Katrina-PortraitKatrina Johnston is the winner of the CBC-Canada Writes True Winter Tale. She lives in James Bay in Victoria BC, Canada. Works of short fiction may be found at several online venues. Occasionally, she breaks into print. The goal of her storytelling is to share.

Writing as Hobby

Larry Lefkowitz

A few years back I told somebody that I was a writer.

“Do you support yourself writing?” he asked.

“No,” I replied.

“So it’s a hobby,” he said.

Inwardly offended, I nodded in unconvinced agreement.

Later, I thought about it. Almost all of my stories, articles or poems appeared in “little” magazines that paid in copies. To be honest, considering mailing costs, paper, etc., as far as my writing went, I was in the red. Financially speaking, my writing was indeed a hobby.

When I was younger, I had aspirations of having my books published; or my plays, or a collection of my short stories, none of which I ever achieved. I succeeded in getting an occasional story, poem, or article published. Over the years they amounted to a repectable total. But individually, it was nothing earthshaking.

Back then, if I could have known what I know now – that I would have to be satisfied with occasional success – I would have been disappointed. I would also have been chagrined to know that I would be unable to support myself by writing and would have to work at a job and write on the side – another basis for characterizing my writing as a hobby. Today, I am satisfied with this situation. It is a matter of appreciating the success of the random and the lesser, rather than the permanent and the spectacular.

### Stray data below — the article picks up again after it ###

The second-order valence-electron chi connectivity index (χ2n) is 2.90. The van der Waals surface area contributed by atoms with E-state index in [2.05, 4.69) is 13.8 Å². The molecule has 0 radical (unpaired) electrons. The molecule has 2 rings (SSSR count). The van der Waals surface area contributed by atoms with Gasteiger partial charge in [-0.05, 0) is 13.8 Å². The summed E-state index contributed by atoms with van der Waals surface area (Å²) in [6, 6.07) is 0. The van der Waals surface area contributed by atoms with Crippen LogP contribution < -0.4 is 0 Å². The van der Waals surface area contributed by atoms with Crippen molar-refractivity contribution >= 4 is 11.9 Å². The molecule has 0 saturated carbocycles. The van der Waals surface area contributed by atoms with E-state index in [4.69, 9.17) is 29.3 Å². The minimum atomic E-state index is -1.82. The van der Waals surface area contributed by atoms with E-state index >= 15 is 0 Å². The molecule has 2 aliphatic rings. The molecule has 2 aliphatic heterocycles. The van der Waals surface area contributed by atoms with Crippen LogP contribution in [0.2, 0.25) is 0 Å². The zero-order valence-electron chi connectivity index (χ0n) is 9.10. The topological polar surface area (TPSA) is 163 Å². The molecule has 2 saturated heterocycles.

For me, then, as for most people writing, the occasional success is a reason for celebration, and not frustration. Not sour grapes, but pleasure from an occasional use another word—repetitive savoring of the vintage.

Sure, in the back of my mind remains the hope that perhaps one of my four novels will be eventually accepted for publication, or one of my six plays, or a book of my short stories, or a book of my poems. And if not, there will still be the satisfaction of, if not “less is more,” then “less is enough.” I do not say set your sights low. On the contrary, set them high. But if, with time, you achieve but occasional success, this, too, is something. Grasp the pen, not half empty, but half full.

LarryLefkowitzThe stories, poetry and humor of Larry Lefkowitz have been widely published in journals, ezines and online in the US and abroad. His literary novel, The Critic, the Assistant Critic, and Victoria, and his book, Laughing into the Fourth Dimension, 25 Humorous Fantasy and Science Fiction Stories, are available from on. He has also self published humor books including Humor for Writers.


Jake Wolff

So I’m working on a novel set in early 2003, and I’m stuck on this one scene. I’ve had this thing baking forever but it keeps coming out like a sugar cookie—way too plain. It needs frosting.